Anyone who has ever suffered an injury from riding or handling horses already knows that well beyond the physical healing, it also takes time to rebuild confidence when it’s been lost. Whether we are talking human flesh or horse flesh, confidence can be lost in an instant, but takes a long time to rebuild. The same thing could be said of trust; it takes time to build it but you can lose it in a heartbeat. Trusting a horse, the horse trusting you, trusting that you can not only survive the situation, but control it—these things take time to reconstruct.

It has been said many times, when it comes to horses (and life), patience is a virtue. Having realistic long-term goals, slow and steady plans to get you there, investing the time, being patient, not afraid of failure and committed to the outcome, will almost certainly insure your success—both in life and with horses.

Julie Goodnight

ABC’s Volume 2 Care And Maintenance

JulieGoodnight.com Logo

First Aid

 

Sometimes it seems like a horse could hurt himself even if you locked him in a padded stall. Running and playing with other horses keeps your horse happy but may mean he occasionally gets scuffed up. Being flight animals and very social animals, means that wrecks and injuries can happen. With time and experience, you will learn how to deal with minor first aid issues and you’ll know when it is important to call the vet. When daily care and treatment is required, your vet will show you what needs to be done, but there are a few skills that are important for horse owners to have.

First Aid Supplies:
Make sure you have all the first aid supplies on hand that you might need, before you need them. Here’s what I like to keep on hand, readily available in my barn:

Betadine surgical scrub and Hydrogen peroxide for cleaning wounds

Witch hazel (a cleaning stringent that does not sting)

Alcohol and cotton balls (for cleaning implements and for use with injections)

Saline solution (for irrigating eyes or any mucus membranes)

Skin ointment like Corona, for minor scrapes

Medicated ointment like furason (for cuts and wounds)

Blue lotion (spray or liquid, for scrapes and small cuts)

Lubricating gel, Vaseline

4×4 sponges (or gauze pads) for cleaning and dressing wounds

Bandaging supplies: cotton, rolled gauze, vet wrap, Duct tape
Disposable diapers (infant size; great for girth sores or foot bandages)

Disposable gloves

Large syringe and mastitis needle (for irrigating puncture wounds)

Digital thermometer

Bandage scissors

Clippers

Stethoscope

Drugs (issued by vet): bute, banamine

Scrapes—losing a bit of hair but not breaking the skin happens all the time as horses bite and kick each other or run into branches or fences and you shouldn’t worry too much about it. Keep the scrape clean and rub a little ointment on the skin to help encourage the hair to grow back. If there’s an abrasion but not through the full thickness of the skin, I might use Blue Lotion to help dry it up and protect the skin.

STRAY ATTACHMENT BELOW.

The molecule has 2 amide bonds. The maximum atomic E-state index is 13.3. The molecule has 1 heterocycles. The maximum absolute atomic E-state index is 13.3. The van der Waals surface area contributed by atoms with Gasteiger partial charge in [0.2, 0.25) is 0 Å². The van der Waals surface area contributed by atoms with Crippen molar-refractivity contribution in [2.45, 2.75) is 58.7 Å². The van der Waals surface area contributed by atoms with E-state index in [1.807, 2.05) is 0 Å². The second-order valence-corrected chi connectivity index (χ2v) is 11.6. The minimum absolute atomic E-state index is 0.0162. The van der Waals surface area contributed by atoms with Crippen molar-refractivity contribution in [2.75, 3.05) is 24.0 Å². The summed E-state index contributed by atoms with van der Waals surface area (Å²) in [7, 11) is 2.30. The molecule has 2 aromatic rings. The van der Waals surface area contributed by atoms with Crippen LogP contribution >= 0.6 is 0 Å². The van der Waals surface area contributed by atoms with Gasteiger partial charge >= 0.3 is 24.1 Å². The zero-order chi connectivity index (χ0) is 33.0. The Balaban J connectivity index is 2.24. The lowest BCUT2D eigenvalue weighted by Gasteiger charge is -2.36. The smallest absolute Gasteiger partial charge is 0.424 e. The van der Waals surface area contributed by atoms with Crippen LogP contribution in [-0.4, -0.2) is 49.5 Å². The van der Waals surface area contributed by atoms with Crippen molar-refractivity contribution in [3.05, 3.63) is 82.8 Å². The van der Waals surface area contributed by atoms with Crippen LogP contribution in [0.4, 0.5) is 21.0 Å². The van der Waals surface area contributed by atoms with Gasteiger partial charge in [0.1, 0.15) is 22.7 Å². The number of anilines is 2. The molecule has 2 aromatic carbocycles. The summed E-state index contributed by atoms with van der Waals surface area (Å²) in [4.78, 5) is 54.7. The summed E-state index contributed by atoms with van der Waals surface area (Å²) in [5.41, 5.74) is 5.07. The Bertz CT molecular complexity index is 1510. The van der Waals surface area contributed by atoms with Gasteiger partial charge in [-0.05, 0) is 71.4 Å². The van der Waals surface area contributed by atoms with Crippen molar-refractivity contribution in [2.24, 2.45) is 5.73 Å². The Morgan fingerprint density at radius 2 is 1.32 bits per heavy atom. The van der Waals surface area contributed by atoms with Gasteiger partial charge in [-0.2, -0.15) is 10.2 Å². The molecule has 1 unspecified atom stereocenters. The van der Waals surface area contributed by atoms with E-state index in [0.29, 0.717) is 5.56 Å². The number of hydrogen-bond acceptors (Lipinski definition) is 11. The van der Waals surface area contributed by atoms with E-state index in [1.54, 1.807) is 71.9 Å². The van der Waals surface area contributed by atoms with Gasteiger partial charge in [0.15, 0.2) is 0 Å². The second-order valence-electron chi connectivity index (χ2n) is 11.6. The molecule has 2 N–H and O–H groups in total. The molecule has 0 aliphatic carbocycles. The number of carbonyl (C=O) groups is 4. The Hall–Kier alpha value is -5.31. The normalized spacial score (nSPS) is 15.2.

Cuts—first determine if the cut is deep enough for sutures or in a place where it needs suturing, like the face or lips. When in doubt, call the vet. To treat cuts, wash the wound with a mild disinfectant soap like betadine (diluted to the color of iced-tea). Scrub around the edges of the wound (you might need to clip away hair) briskly to encourage good blood flow and make sure all foreign matter and scabs are washed away. After it dries, use a medicated ointment like furason and keep the cut dry and clean and exposed to the air when possible. Bandaging is sometimes required to keep the wound clean, but it should be done by someone that knows how. If the wound needs sutures, your vet will give you treatment instructions.

Puncture wounds– are really common, like for instance when a horse runs into a branch and jabs a stick into his flesh. Punctures may be hard to recognize since from the outside the wound is very small but on the inside it could be big. Puncture wounds must heal form the inside out—to be kept clean and irrigated to keep a scab from forming. If a puncture wound is not kept clean and draining, it can turn into an abscess. Look for signs of a puncture wound which may be small on the outside but deep or bigger on the inside and may have debris inside. Wash thoroughly, clip away all hair from the edges of the wound and try to prevent a scab from forming over the opening. Use a mastitis needle and syringe with a mild betadine solution to irrigate the wound daily to insure that it heals from the inside out. Consult your vet if you suspect foreign matter may be in the wound or if the horse may need antibiotics.

Hoof abscesses are common in horses, particularly in wetter/warmer climates. They are characterized by sudden, acute lameness where the horse may not even be weight bearing on the affected foot and/or is pointing his toe. Always consult your vet on lameness but if it is thought to be a hoof abscess, you may need to soak the foot in warm water with Epsom salt a couple times a day for a few days, until the abscess bursts and drains—which should give the horse immediate relief of pain. In some cases, the hoof may need bandaging after the abscess comes out, to prevent further infection. Always follow your vet’s advice.